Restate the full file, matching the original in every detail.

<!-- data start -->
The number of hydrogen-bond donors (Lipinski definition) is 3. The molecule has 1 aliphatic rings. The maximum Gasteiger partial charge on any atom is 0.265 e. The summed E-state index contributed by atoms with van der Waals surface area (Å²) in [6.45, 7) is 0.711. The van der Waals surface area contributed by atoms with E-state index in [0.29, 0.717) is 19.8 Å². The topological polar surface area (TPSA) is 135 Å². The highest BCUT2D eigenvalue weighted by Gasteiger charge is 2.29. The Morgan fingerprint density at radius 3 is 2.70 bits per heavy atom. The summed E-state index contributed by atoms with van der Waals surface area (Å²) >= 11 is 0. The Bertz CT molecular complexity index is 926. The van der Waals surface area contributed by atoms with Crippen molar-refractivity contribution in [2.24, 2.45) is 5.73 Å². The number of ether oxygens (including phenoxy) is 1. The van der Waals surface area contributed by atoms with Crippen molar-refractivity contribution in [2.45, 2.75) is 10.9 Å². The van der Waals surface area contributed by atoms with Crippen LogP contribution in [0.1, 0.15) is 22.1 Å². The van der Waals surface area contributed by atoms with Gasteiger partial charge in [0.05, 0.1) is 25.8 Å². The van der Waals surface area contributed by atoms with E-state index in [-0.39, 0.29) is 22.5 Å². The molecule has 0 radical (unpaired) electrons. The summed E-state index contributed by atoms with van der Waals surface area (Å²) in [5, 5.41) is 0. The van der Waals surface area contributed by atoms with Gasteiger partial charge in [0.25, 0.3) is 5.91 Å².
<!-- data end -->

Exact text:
The number of hydrogen-bond donors (Lipinski definition) is 3. The molecule has 1 aliphatic rings. The maximum Gasteiger partial charge on any atom is 0.265 e. The summed E-state index contributed by atoms with van der Waals surface area (Å²) in [6.45, 7) is 0.711. The van der Waals surface area contributed by atoms with E-state index in [0.29, 0.717) is 19.8 Å². The topological polar surface area (TPSA) is 135 Å². The highest BCUT2D eigenvalue weighted by Gasteiger charge is 2.29. The Morgan fingerprint density at radius 3 is 2.70 bits per heavy atom. The summed E-state index contributed by atoms with van der Waals surface area (Å²) >= 11 is 0. The Bertz CT molecular complexity index is 926. The van der Waals surface area contributed by atoms with Crippen molar-refractivity contribution in [2.24, 2.45) is 5.73 Å². The number of ether oxygens (including phenoxy) is 1. The van der Waals surface area contributed by atoms with Crippen molar-refractivity contribution in [2.45, 2.75) is 10.9 Å². The van der Waals surface area contributed by atoms with Crippen LogP contribution in [0.1, 0.15) is 22.1 Å². The van der Waals surface area contributed by atoms with Gasteiger partial charge in [0.05, 0.1) is 25.8 Å². The van der Waals surface area contributed by atoms with E-state index in [-0.39, 0.29) is 22.5 Å². The molecule has 0 radical (unpaired) electrons. The summed E-state index contributed by atoms with van der Waals surface area (Å²) in [5, 5.41) is 0. The van der Waals surface area contributed by atoms with Gasteiger partial charge in [0.25, 0.3) is 5.91 Å².